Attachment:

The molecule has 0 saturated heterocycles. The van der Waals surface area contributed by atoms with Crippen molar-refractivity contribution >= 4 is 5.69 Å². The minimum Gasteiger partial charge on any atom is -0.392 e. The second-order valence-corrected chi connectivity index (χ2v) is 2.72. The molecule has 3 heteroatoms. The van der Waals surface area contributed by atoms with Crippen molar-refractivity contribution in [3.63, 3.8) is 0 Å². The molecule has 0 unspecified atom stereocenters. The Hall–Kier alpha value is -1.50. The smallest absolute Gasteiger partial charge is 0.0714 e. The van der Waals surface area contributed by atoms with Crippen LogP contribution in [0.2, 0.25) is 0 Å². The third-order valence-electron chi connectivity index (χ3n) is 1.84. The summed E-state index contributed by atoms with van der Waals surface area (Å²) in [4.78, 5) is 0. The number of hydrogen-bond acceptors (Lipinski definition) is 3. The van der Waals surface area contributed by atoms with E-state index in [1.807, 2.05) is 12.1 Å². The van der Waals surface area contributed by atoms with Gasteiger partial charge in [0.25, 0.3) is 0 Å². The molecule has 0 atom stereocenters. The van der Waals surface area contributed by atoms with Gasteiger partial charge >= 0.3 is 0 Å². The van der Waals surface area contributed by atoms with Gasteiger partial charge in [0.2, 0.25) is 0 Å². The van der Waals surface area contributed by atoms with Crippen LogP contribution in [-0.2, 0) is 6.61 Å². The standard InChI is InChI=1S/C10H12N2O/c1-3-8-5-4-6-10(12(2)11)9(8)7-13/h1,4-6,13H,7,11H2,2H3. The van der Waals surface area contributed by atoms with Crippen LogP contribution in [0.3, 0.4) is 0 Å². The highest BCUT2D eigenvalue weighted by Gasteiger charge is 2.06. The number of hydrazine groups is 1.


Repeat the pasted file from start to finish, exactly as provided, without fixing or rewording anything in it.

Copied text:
The molecule has 0 saturated heterocycles. The van der Waals surface area contributed by atoms with Crippen molar-refractivity contribution >= 4 is 5.69 Å². The minimum Gasteiger partial charge on any atom is -0.392 e. The second-order valence-corrected chi connectivity index (χ2v) is 2.72. The molecule has 3 heteroatoms. The van der Waals surface area contributed by atoms with Crippen molar-refractivity contribution in [3.63, 3.8) is 0 Å². The molecule has 0 unspecified atom stereocenters. The Hall–Kier alpha value is -1.50. The smallest absolute Gasteiger partial charge is 0.0714 e. The van der Waals surface area contributed by atoms with Crippen LogP contribution in [0.2, 0.25) is 0 Å². The third-order valence-electron chi connectivity index (χ3n) is 1.84. The summed E-state index contributed by atoms with van der Waals surface area (Å²) in [4.78, 5) is 0. The number of hydrogen-bond acceptors (Lipinski definition) is 3. The van der Waals surface area contributed by atoms with E-state index in [1.807, 2.05) is 12.1 Å². The van der Waals surface area contributed by atoms with Gasteiger partial charge in [0.25, 0.3) is 0 Å². The molecule has 0 atom stereocenters. The van der Waals surface area contributed by atoms with Gasteiger partial charge >= 0.3 is 0 Å². The van der Waals surface area contributed by atoms with Gasteiger partial charge in [0.2, 0.25) is 0 Å². The van der Waals surface area contributed by atoms with Crippen LogP contribution in [-0.2, 0) is 6.61 Å². The standard InChI is InChI=1S/C10H12N2O/c1-3-8-5-4-6-10(12(2)11)9(8)7-13/h1,4-6,13H,7,11H2,2H3. The van der Waals surface area contributed by atoms with Crippen LogP contribution in [0.3, 0.4) is 0 Å². The highest BCUT2D eigenvalue weighted by Gasteiger charge is 2.06. The number of hydrazine groups is 1.